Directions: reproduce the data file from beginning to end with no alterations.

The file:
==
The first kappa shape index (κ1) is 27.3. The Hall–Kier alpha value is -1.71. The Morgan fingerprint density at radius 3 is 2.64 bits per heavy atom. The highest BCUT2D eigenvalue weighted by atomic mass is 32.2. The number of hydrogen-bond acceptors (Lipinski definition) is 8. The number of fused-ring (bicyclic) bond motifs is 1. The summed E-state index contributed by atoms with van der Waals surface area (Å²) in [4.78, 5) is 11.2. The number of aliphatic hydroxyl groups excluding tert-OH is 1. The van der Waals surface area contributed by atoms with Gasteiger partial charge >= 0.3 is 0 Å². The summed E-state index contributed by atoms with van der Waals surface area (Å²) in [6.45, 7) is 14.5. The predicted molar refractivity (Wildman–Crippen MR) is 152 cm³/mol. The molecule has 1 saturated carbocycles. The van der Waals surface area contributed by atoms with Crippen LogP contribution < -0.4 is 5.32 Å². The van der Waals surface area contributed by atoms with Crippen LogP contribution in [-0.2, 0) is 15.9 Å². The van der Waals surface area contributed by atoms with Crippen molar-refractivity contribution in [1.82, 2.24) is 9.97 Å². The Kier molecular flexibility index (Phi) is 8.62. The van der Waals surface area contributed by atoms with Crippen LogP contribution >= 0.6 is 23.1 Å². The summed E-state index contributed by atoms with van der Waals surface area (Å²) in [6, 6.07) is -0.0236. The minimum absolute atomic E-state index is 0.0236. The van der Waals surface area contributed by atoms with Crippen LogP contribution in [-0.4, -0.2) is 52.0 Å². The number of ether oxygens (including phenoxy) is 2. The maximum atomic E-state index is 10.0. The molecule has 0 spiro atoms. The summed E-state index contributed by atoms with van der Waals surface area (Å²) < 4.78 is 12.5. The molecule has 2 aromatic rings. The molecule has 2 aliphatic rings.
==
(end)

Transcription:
The first kappa shape index (κ1) is 27.3. The Hall–Kier alpha value is -1.71. The Morgan fingerprint density at radius 3 is 2.64 bits per heavy atom. The highest BCUT2D eigenvalue weighted by atomic mass is 32.2. The number of hydrogen-bond acceptors (Lipinski definition) is 8. The number of fused-ring (bicyclic) bond motifs is 1. The summed E-state index contributed by atoms with van der Waals surface area (Å²) in [4.78, 5) is 11.2. The number of aliphatic hydroxyl groups excluding tert-OH is 1. The van der Waals surface area contributed by atoms with Gasteiger partial charge >= 0.3 is 0 Å². The summed E-state index contributed by atoms with van der Waals surface area (Å²) in [6.45, 7) is 14.5. The predicted molar refractivity (Wildman–Crippen MR) is 152 cm³/mol. The molecule has 1 saturated carbocycles. The van der Waals surface area contributed by atoms with Crippen LogP contribution < -0.4 is 5.32 Å². The van der Waals surface area contributed by atoms with Crippen LogP contribution in [-0.2, 0) is 15.9 Å². The van der Waals surface area contributed by atoms with Crippen molar-refractivity contribution in [1.82, 2.24) is 9.97 Å². The Kier molecular flexibility index (Phi) is 8.62. The van der Waals surface area contributed by atoms with Crippen LogP contribution >= 0.6 is 23.1 Å². The summed E-state index contributed by atoms with van der Waals surface area (Å²) in [6, 6.07) is -0.0236. The minimum absolute atomic E-state index is 0.0236. The van der Waals surface area contributed by atoms with Crippen LogP contribution in [-0.4, -0.2) is 52.0 Å². The number of ether oxygens (including phenoxy) is 2. The maximum atomic E-state index is 10.0. The molecule has 0 spiro atoms. The summed E-state index contributed by atoms with van der Waals surface area (Å²) < 4.78 is 12.5. The molecule has 2 aromatic rings. The molecule has 2 aliphatic rings.